Repeat Customers Are the Focus of Hotels

Gary Diskin - Apr 28, 2014
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Leslie Ciminello chooses Hotel 1000 in Seattle every time she has to move around for business related matters. The reason for this is that she knows what will meet her upon her entry – lactose-free milk alongside gluten-free cereal in the fridge. These are both her predilections and only a few hotels treat their guests as family like this one.

According to Hotel 1000, any guest who does 15 to 20 check-ins every year qualifies as a guest treated like family by the hotelier and all the staff members of the hotel. Therefore, as family, that guest is given the extra mile of treatment, making their stay more exceptional and warm, emulating an environment of a person's blissful home.

Thanks to her work, Ms. Ciminello spends half of her time on the road. So far she has made 130 check-ins at the Hotel 1000 in Seattle for the past six years.

Business travelers and industry experts cordially second the extra effort put up by certain hotels when it comes to not only attracting but also retaining guests in their abode. Hotels throughout the country are stepping their game up in terms of emphasizing the level of personalized services they provide to their guests, apart from the amenities stipulated on the list. This is because of the rebound of hotel occupancy rates being dragged down by the ongoing recessions. As this happens, room rates grow higher, in which case hotels must go the extra mile in their provisions. Since they can't attract that many guests anymore, it is therefore best to keep recurring guests on the loop. That is why these days it is commonplace for hotels to seek for repeat customers.

According to Senior Vice President of Preferred Hotel Group, Casey Ueberroth, loyally engaged guests account most for the figures in the earned revenue. When a hotel takes extra care of a guest, they will come back as they are able to retrospectively think of the quality service they have received.

Hotel 1000 happens to be a part of the Preferred Hotel Group. It took them the extra effort to win Ms. Ciminello's repeat business. During her 26th visit to the hotel, they surprised her with a personalized reward not because of earning loyalty points, but simply because they wanted to keep her coming with the welcoming feeling that a real family can give. Her first surprise reward was a free massage, followed by a spa treatment during her 60th visit. After that, they decided to let her pick the reward of her choice. With all these favors coming in to Ms. Ciminello, it was easy for her to say that the attention the hotel gives her is something almost non-existent in other hotels she has encountered in her past travels.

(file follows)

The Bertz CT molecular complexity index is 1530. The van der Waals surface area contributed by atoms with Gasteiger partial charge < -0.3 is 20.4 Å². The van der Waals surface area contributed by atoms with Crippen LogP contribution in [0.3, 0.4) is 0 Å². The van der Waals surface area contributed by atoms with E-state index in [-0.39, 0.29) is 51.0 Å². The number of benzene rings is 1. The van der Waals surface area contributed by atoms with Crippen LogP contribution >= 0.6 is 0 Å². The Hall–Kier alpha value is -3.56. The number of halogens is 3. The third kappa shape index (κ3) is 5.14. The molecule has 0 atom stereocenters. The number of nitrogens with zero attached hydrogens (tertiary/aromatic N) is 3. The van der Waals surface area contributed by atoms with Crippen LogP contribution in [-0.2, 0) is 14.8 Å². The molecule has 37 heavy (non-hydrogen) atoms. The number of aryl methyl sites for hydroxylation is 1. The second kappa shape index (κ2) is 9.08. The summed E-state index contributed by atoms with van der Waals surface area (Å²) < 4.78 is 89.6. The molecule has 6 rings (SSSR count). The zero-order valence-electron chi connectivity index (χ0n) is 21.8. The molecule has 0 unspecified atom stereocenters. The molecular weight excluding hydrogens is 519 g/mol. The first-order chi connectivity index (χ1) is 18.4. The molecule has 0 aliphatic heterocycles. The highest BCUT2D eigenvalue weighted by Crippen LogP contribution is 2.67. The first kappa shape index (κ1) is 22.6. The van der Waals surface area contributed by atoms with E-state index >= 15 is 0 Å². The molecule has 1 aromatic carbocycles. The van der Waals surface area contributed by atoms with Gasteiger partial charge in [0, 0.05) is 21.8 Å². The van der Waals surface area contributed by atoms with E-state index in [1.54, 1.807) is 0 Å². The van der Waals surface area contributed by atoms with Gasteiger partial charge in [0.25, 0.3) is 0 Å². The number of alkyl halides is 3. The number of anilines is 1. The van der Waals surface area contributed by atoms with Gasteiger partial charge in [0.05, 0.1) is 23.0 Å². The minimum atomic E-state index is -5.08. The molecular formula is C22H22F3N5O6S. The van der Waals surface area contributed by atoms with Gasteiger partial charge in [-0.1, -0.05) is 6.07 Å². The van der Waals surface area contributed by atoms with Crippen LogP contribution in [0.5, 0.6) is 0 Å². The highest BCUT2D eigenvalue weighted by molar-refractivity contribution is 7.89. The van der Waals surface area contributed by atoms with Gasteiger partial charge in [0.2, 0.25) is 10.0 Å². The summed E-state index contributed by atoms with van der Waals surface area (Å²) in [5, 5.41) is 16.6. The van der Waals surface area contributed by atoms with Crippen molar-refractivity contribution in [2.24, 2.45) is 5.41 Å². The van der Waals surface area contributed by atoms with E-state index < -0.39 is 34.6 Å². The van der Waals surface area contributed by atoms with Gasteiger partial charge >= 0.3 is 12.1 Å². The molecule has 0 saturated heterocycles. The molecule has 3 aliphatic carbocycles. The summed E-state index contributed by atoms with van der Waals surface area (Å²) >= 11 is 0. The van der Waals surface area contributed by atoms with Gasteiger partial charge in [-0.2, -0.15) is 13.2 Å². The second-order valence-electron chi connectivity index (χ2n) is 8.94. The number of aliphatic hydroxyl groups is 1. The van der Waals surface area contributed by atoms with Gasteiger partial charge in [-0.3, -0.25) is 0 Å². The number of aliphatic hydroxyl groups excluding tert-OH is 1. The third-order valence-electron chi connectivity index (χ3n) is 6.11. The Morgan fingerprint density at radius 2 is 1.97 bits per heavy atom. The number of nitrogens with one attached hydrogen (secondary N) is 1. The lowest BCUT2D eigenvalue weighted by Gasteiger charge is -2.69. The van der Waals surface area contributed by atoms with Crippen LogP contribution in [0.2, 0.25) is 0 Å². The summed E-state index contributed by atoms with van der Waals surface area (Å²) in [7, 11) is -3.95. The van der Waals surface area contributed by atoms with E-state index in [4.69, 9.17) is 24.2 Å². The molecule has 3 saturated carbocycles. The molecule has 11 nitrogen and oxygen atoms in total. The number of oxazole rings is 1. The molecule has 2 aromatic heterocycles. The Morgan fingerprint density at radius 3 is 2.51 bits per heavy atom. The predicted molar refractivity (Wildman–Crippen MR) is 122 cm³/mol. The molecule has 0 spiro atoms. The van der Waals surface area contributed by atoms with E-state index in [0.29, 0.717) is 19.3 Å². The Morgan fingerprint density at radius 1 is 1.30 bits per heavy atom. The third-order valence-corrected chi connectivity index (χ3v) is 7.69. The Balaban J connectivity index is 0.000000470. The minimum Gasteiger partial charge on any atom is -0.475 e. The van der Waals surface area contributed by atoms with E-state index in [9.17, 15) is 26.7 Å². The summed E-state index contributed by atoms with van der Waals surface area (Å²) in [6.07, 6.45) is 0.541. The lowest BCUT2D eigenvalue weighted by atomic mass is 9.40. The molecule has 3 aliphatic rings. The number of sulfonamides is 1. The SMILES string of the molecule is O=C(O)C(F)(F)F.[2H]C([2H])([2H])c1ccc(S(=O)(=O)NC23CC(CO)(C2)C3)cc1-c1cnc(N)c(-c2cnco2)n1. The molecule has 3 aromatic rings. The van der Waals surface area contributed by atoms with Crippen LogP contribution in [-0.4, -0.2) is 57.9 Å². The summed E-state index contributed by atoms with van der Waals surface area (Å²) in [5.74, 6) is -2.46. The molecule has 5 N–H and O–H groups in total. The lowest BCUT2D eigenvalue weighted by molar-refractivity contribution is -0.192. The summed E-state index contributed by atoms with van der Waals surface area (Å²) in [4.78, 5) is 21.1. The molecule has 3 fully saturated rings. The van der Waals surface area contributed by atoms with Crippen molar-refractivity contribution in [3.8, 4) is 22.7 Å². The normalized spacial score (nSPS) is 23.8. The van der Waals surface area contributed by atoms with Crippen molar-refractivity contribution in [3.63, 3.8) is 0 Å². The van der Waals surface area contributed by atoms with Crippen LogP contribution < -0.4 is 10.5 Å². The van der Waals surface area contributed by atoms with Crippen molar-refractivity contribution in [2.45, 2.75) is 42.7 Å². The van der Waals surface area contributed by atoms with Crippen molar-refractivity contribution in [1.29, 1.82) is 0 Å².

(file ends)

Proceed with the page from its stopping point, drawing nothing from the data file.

The real determining principle in retaining guests to a hotel is to create a certain kind of environment that captures the feel of what it is to be at home. This is something that most business travelers miss out during their check-ins and something they constantly yearn for as well.

According to Eric Jellson, Kimpton Hotels and Epic Hotel area director of sales and marketing in Florida, hotels should assign people to take care of guests on a one-on-one basis. He believes that there is always enough room to do personal engagements, preferred by business travelers who constantly miss out on fluctuations that can only be attained from personal relationships.

Just like that, Jonathan Raggett of Red Carnation Hotels said that they are working to give assurance that all guests are looked after thoroughly in the smartest of manners. With that in mind, all of the hotels they own including the ones in London, South Africa, Geneva, and the Channel Islands, make sure that they know at least most of each guests’ preferences apart from their needs. This is one way they are able to avoid providing drinks and other consumables that a guest may be allergic to or anything to that effect.

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